Five days after the closing, on February 21, 1979, a subpeona was served by the Insurance Department on Matthew Jaffe by one Murray Zaroff, an insurance department official. Jaffe contrived to obtain from Zaroff an affidavit to the effect that the service of the subpoena on that date constituted the "first official notice" of the investigation. There was evidence of the existence of a relationship between Jaffe and Zaroff. The affidavit which Zaroff obligingly delivered constituted no more than a sham contrivance on Jaffe's part to attempt to paper over his false representation.

 The consequences of the investigation turned out to be quite serious. The fees received by Fringe Plan and Group Writers were reduced from 9-1/2% to approximately 6%, which resulted in a serious drop in earnings. The companies made a refund to Trans-World of $197,000; and the Jaffes personally paid $400,000 as a settlement. Also an investigation was opened by the United States Department of Labor which has required a $50,000 payment and remains unresolved.

 Jaffe asserts several defenses to the fraud claim, none of which has merit. He argues that Bud Faller and Great West were joint venturers in this investment as a means through which Great West could penetrate the New York market.Seen in this light, he contends that the investigation was of minimal significance to Faller and Great West, and therefore was not material. He contends further that Great West had become aware of the Insurance Department investigation when it earlier explored the possible acquisition of Trans-World. He contends that Great West transmitted this information to Faller, and that even if it did not, Faller is chargeable with Great West's knowledge since they were engaged in a joint venture. Finally, Jaffe contends that if Faller did not know of the investigation, his ignorance was attributable to his negligent failure to use due diligence, or recklessness, and he is therefore barred from recovery.

 These contentions have no merit. The evidence established that Faller was buying the Jaffe Companies as a profit motivated business venture for himself, and not as an advance scout for Great West. Although the purchase was financed by a $6.5 million loan from Great West which was to be promptly repaid when the Jaffe Companies' certificates of deposit matured, Faller executed very substantial personal guarantees to cover payment of the companies' tax liabilities and acquired 70% of the common stock. He was not acting as Great West's agent in the transaction. Jaffe has failed to show that Great West knew of the Insurance Department investigation. It is true that Great West explored the possibility of buying Trans-World. It eventually dropped its interest. There is no proof that Great West learned of the investigation during this time. Indeed, the proof shows that Jaffe dissuaded Great West's representative from visiting the Insurance Department.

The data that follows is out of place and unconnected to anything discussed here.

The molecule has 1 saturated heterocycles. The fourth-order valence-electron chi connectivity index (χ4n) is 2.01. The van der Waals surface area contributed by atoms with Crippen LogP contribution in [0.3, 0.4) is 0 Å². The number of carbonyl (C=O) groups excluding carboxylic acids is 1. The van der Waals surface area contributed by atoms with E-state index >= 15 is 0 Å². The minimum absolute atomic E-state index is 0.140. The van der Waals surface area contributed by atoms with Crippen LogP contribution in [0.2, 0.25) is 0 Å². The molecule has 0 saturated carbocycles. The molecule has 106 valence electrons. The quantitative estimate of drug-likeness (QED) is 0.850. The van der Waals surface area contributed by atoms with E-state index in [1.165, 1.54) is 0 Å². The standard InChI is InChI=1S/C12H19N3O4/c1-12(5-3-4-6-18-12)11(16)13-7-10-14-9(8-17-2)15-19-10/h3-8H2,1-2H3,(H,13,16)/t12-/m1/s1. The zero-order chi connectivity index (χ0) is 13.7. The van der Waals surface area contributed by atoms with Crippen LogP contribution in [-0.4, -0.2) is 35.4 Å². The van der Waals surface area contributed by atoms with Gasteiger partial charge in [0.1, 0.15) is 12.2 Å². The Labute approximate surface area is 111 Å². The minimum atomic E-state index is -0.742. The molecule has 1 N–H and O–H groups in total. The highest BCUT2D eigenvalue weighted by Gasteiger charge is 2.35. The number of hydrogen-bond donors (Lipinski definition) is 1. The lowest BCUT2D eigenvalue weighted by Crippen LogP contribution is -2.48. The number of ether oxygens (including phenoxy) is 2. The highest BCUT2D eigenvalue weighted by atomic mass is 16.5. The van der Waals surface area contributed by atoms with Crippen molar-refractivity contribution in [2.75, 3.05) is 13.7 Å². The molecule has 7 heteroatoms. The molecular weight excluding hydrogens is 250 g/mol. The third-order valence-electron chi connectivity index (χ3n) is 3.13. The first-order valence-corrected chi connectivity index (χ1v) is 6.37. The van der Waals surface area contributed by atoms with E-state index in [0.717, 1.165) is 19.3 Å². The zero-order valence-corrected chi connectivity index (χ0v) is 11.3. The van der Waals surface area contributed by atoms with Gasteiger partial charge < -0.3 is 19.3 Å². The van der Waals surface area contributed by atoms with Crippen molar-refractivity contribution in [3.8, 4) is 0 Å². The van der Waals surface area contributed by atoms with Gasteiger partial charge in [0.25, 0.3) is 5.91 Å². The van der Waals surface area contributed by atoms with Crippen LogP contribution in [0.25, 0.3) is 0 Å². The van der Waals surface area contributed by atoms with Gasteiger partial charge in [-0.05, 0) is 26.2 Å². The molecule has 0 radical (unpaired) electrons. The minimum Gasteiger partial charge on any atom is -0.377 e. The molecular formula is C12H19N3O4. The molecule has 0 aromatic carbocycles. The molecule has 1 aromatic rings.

As to the contention that Faller failed to exercise due care, Jaffe essentially argues that anyone who was fool enough to accept his representation and warranty at face value is not entitled to protection from his fraud. While it might have been more prudent for Faller to check with the Insurance Department and with every appropriate regulatory or prosecuting agency to determine whether any investigations or prosecutions might affect the companies, his failure to do so in reliance on Jaffe's warranty did not constitute carelessness of a type or degree that would bar his action based on Jaffe's fraud. He was entitled to accept and rely on Jaffe's fraud. He was entitled to accept and rely on Jaffe's warranty and to sue for damages. See Mallis v. Bankers Trust Co., 615 F.2d 68 (2d Cir. 1980), cert. denied, 449 U.S. 1123, 67 L. Ed. 2d 109, 101 S. Ct. 938 (1981); Dupuy v. Dupuy, 551 F.2d 1005 (5th Cir.), cert. denied, 434 U.S. 911, 54 L. Ed. 2d 197, 98 S. Ct. 312 (1977).

 Jaffe has failed to make out any defense to the fraud claims against him.